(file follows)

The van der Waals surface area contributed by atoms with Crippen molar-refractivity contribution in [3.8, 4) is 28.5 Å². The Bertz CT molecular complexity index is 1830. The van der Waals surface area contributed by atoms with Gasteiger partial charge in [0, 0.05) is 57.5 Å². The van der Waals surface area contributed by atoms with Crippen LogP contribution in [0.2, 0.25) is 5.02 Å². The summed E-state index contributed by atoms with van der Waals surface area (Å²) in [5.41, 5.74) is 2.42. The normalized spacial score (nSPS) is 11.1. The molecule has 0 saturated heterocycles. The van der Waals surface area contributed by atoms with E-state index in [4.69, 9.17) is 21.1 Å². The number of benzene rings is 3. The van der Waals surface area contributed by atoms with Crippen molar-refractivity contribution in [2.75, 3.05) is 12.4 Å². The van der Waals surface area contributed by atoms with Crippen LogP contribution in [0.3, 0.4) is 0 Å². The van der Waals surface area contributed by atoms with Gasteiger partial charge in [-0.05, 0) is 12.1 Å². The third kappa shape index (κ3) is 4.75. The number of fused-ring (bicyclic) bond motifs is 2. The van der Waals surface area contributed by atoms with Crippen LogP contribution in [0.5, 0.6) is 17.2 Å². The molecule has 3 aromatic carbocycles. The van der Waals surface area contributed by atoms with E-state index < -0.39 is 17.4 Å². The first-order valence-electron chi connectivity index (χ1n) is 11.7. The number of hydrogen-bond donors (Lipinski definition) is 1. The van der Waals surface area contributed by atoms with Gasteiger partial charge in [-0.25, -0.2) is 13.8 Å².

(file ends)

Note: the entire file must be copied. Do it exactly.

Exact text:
The van der Waals surface area contributed by atoms with Crippen molar-refractivity contribution in [3.8, 4) is 28.5 Å². The Bertz CT molecular complexity index is 1830. The van der Waals surface area contributed by atoms with Gasteiger partial charge in [0, 0.05) is 57.5 Å². The van der Waals surface area contributed by atoms with Crippen LogP contribution in [0.2, 0.25) is 5.02 Å². The summed E-state index contributed by atoms with van der Waals surface area (Å²) in [5.41, 5.74) is 2.42. The normalized spacial score (nSPS) is 11.1. The molecule has 0 saturated heterocycles. The van der Waals surface area contributed by atoms with E-state index in [4.69, 9.17) is 21.1 Å². The number of benzene rings is 3. The van der Waals surface area contributed by atoms with Crippen molar-refractivity contribution in [2.75, 3.05) is 12.4 Å². The van der Waals surface area contributed by atoms with Crippen LogP contribution in [0.3, 0.4) is 0 Å². The van der Waals surface area contributed by atoms with Gasteiger partial charge in [-0.05, 0) is 12.1 Å². The third kappa shape index (κ3) is 4.75. The number of fused-ring (bicyclic) bond motifs is 2. The van der Waals surface area contributed by atoms with Crippen LogP contribution in [0.5, 0.6) is 17.2 Å². The molecule has 3 aromatic carbocycles. The van der Waals surface area contributed by atoms with E-state index < -0.39 is 17.4 Å². The first-order valence-electron chi connectivity index (χ1n) is 11.7. The number of hydrogen-bond donors (Lipinski definition) is 1. The van der Waals surface area contributed by atoms with Gasteiger partial charge in [-0.25, -0.2) is 13.8 Å².